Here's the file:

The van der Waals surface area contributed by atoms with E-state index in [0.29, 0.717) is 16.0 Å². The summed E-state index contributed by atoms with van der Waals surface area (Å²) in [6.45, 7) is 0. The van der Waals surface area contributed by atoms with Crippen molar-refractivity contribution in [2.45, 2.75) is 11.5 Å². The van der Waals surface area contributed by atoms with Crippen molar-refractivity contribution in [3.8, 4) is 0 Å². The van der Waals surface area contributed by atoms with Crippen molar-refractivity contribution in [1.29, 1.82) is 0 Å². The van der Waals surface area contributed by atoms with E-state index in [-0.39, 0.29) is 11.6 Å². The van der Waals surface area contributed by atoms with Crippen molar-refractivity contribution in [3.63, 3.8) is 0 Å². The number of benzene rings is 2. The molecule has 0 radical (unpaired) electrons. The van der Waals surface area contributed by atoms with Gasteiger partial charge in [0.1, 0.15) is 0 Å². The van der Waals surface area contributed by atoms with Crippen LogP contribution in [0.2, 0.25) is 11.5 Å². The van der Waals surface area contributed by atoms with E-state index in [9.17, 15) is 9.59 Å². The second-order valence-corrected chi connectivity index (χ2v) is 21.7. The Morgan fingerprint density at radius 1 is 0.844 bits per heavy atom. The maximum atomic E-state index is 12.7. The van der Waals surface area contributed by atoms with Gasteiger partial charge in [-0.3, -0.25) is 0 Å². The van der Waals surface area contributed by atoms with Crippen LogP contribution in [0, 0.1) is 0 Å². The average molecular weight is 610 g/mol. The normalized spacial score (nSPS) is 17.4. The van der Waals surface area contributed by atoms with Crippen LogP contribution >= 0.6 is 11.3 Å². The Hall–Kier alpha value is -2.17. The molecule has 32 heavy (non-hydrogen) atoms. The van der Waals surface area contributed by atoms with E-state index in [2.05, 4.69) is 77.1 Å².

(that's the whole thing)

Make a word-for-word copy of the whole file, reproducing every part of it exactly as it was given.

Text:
The van der Waals surface area contributed by atoms with E-state index in [0.29, 0.717) is 16.0 Å². The summed E-state index contributed by atoms with van der Waals surface area (Å²) in [6.45, 7) is 0. The van der Waals surface area contributed by atoms with Crippen molar-refractivity contribution in [2.45, 2.75) is 11.5 Å². The van der Waals surface area contributed by atoms with Crippen molar-refractivity contribution in [3.8, 4) is 0 Å². The van der Waals surface area contributed by atoms with Crippen molar-refractivity contribution in [1.29, 1.82) is 0 Å². The van der Waals surface area contributed by atoms with E-state index in [-0.39, 0.29) is 11.6 Å². The van der Waals surface area contributed by atoms with Crippen molar-refractivity contribution in [3.63, 3.8) is 0 Å². The number of benzene rings is 2. The molecule has 0 radical (unpaired) electrons. The van der Waals surface area contributed by atoms with Gasteiger partial charge in [0.1, 0.15) is 0 Å². The van der Waals surface area contributed by atoms with Crippen LogP contribution in [0.2, 0.25) is 11.5 Å². The van der Waals surface area contributed by atoms with E-state index in [9.17, 15) is 9.59 Å². The second-order valence-corrected chi connectivity index (χ2v) is 21.7. The Morgan fingerprint density at radius 1 is 0.844 bits per heavy atom. The maximum atomic E-state index is 12.7. The van der Waals surface area contributed by atoms with Gasteiger partial charge in [-0.3, -0.25) is 0 Å². The van der Waals surface area contributed by atoms with Crippen LogP contribution in [0, 0.1) is 0 Å². The average molecular weight is 610 g/mol. The normalized spacial score (nSPS) is 17.4. The van der Waals surface area contributed by atoms with Crippen LogP contribution >= 0.6 is 11.3 Å². The Hall–Kier alpha value is -2.17. The molecule has 32 heavy (non-hydrogen) atoms. The van der Waals surface area contributed by atoms with E-state index in [2.05, 4.69) is 77.1 Å².